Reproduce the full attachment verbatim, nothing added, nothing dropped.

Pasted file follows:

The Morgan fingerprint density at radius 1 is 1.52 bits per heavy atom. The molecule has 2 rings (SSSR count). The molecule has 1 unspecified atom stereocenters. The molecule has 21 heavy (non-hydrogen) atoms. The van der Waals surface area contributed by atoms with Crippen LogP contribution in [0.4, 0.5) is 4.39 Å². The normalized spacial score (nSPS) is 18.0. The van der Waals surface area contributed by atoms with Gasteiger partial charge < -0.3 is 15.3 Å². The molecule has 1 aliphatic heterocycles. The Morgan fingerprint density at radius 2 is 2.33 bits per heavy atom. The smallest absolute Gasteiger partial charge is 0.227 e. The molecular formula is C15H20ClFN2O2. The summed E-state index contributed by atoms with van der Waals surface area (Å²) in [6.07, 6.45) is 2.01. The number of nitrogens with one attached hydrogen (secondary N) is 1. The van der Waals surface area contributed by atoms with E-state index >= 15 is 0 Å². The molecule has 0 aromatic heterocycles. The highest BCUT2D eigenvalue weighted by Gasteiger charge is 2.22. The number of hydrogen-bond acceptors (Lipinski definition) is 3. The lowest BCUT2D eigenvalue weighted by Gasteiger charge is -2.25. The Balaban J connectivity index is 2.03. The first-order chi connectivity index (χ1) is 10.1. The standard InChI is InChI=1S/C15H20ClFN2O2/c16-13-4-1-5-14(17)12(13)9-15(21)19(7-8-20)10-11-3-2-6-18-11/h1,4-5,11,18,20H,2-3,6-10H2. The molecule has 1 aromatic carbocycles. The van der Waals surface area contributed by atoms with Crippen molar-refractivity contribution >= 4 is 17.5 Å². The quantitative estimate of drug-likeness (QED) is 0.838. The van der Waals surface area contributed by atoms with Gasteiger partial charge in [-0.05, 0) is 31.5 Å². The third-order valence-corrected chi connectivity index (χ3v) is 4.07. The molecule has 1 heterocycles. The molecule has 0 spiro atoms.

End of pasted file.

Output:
The Morgan fingerprint density at radius 1 is 1.52 bits per heavy atom. The molecule has 2 rings (SSSR count). The molecule has 1 unspecified atom stereocenters. The molecule has 21 heavy (non-hydrogen) atoms. The van der Waals surface area contributed by atoms with Crippen LogP contribution in [0.4, 0.5) is 4.39 Å². The normalized spacial score (nSPS) is 18.0. The van der Waals surface area contributed by atoms with Gasteiger partial charge < -0.3 is 15.3 Å². The molecule has 1 aliphatic heterocycles. The Morgan fingerprint density at radius 2 is 2.33 bits per heavy atom. The smallest absolute Gasteiger partial charge is 0.227 e. The molecular formula is C15H20ClFN2O2. The summed E-state index contributed by atoms with van der Waals surface area (Å²) in [6.07, 6.45) is 2.01. The number of nitrogens with one attached hydrogen (secondary N) is 1. The van der Waals surface area contributed by atoms with E-state index >= 15 is 0 Å². The molecule has 0 aromatic heterocycles. The highest BCUT2D eigenvalue weighted by Gasteiger charge is 2.22. The number of hydrogen-bond acceptors (Lipinski definition) is 3. The lowest BCUT2D eigenvalue weighted by Gasteiger charge is -2.25. The Balaban J connectivity index is 2.03. The first-order chi connectivity index (χ1) is 10.1. The standard InChI is InChI=1S/C15H20ClFN2O2/c16-13-4-1-5-14(17)12(13)9-15(21)19(7-8-20)10-11-3-2-6-18-11/h1,4-5,11,18,20H,2-3,6-10H2. The molecule has 1 aromatic carbocycles. The van der Waals surface area contributed by atoms with Crippen molar-refractivity contribution >= 4 is 17.5 Å². The quantitative estimate of drug-likeness (QED) is 0.838. The van der Waals surface area contributed by atoms with Gasteiger partial charge in [-0.05, 0) is 31.5 Å². The third-order valence-corrected chi connectivity index (χ3v) is 4.07. The molecule has 1 heterocycles. The molecule has 0 spiro atoms.